The pace at which Latin American manufacturing is estimated to grow isn't particularly fast, but the past three years have shown stability in this regard.
Low-cost country sourcing is generally the norm among purchasing officers, but the general sentiment among those in the production sector regards Latin American companies as viable partners. The MAPI Foundation found that Latin American factory output is expected to increase 2.1 percent throughout 2015.
That being said, note every country south of the United States border possesses a robust manufacturing economy. There are three nations procurement specialists would do well to pay particular attention to.
From what MAPI discovered, Mexico wasn't a strong contender two or three years ago, as its gross domestic product grew by a lackluster 1.1 percent in 2013. In contrast, Mexican production increased 3.2 percent between January and April of 2014. This health was supported by the following factors during that same period:
- The automotive sector's output grew 11.5 percent.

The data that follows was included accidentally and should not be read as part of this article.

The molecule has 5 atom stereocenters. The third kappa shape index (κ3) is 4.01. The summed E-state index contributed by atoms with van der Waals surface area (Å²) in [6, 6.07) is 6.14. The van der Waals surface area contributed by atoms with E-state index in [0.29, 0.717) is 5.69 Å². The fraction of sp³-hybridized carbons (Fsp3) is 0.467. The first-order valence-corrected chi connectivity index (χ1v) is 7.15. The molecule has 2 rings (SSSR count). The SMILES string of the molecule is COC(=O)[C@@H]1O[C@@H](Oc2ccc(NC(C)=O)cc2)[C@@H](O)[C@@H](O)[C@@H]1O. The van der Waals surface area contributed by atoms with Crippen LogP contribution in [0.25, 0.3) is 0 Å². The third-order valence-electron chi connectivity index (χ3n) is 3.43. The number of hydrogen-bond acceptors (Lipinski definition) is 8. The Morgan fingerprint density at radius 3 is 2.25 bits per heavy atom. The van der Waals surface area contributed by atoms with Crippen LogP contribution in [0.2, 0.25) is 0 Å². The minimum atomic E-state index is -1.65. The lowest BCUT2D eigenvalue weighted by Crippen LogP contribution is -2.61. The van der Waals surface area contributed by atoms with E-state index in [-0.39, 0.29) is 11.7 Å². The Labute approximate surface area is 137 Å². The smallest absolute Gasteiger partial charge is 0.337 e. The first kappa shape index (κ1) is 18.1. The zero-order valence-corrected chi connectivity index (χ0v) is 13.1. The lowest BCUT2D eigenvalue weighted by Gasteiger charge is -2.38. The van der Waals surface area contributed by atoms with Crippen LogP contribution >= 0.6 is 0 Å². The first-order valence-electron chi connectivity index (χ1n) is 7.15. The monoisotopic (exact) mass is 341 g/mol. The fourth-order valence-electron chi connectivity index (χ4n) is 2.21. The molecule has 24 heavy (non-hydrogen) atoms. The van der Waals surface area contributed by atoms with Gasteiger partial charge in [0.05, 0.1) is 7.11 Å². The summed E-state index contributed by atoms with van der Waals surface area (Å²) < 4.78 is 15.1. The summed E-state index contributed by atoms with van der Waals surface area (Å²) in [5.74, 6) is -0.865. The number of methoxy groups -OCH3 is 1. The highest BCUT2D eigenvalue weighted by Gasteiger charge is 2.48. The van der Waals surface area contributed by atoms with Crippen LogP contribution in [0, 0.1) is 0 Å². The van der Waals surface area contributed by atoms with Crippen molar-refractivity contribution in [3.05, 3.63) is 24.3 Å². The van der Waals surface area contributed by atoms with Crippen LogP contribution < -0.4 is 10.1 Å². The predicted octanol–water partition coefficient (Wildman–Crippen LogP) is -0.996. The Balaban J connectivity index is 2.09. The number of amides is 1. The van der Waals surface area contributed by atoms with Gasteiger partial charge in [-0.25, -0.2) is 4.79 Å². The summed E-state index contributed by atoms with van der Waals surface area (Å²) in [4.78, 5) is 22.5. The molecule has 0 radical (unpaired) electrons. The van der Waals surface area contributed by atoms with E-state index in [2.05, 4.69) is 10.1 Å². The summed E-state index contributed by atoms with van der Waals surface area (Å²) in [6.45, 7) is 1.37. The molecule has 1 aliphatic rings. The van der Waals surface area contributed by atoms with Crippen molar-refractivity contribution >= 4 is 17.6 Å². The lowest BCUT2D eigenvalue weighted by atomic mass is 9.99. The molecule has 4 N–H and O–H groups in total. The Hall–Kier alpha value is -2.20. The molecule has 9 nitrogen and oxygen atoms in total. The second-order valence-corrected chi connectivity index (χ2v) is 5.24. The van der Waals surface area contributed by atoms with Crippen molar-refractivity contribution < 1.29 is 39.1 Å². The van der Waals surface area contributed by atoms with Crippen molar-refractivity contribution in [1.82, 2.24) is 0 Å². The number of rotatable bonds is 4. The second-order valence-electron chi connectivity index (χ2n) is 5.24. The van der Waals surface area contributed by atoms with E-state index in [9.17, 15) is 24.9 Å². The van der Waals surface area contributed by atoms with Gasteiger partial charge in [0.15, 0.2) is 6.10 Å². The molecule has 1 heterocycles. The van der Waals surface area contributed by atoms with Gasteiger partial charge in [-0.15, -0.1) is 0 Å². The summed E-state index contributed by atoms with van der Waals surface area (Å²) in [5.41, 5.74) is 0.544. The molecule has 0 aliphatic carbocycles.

- Manufacturers specializing in basic metals expanded production 11.8 percent.
- Rubber and plastic companies are benefiting from the vehicle making economy.
As far as next year is concerned, MAPI asserted that Mexican manufacturing output will increase 4 percent throughout 2015.
At first glance, Argentina doesn't appear too strong of an option, as its manufacturing industry shrunk 3.7 percent from January to May of this year. MAPI found that this contraction was due to a 20.8 percent production decline in the nation's motor vehicle sector. Not to mention, the nation is currently experiencing some credit problems - one of them being that the U.S. Supreme Court decided that Argentina has to pay an estimated $15 billion in holdouts.
Yet, this isn't stopping Hero MotorCorp, an Indian motorcycle producer, from setting up operations in Argentina, noted ZigWheels. Next year, a pre-built factory in Columbia is expected to become operational.
A conversation about Latin American manufacturing isn't complete without Brazil. MAPI's report showed that output in the food and beverage and automotive sectors contracted in the second quarter of 2014. In fact, the only industry that managed to stay on its feet was the electronics and computer economy.
Brazil has the labor to sustain large-scale manufacturing economies, but the reason why it has failed to receive the productivity boost it requires is due to its current economic model. The nation's design attempts to fabricate demand through tax incentives, but the supply simply isn't there to satisfy it.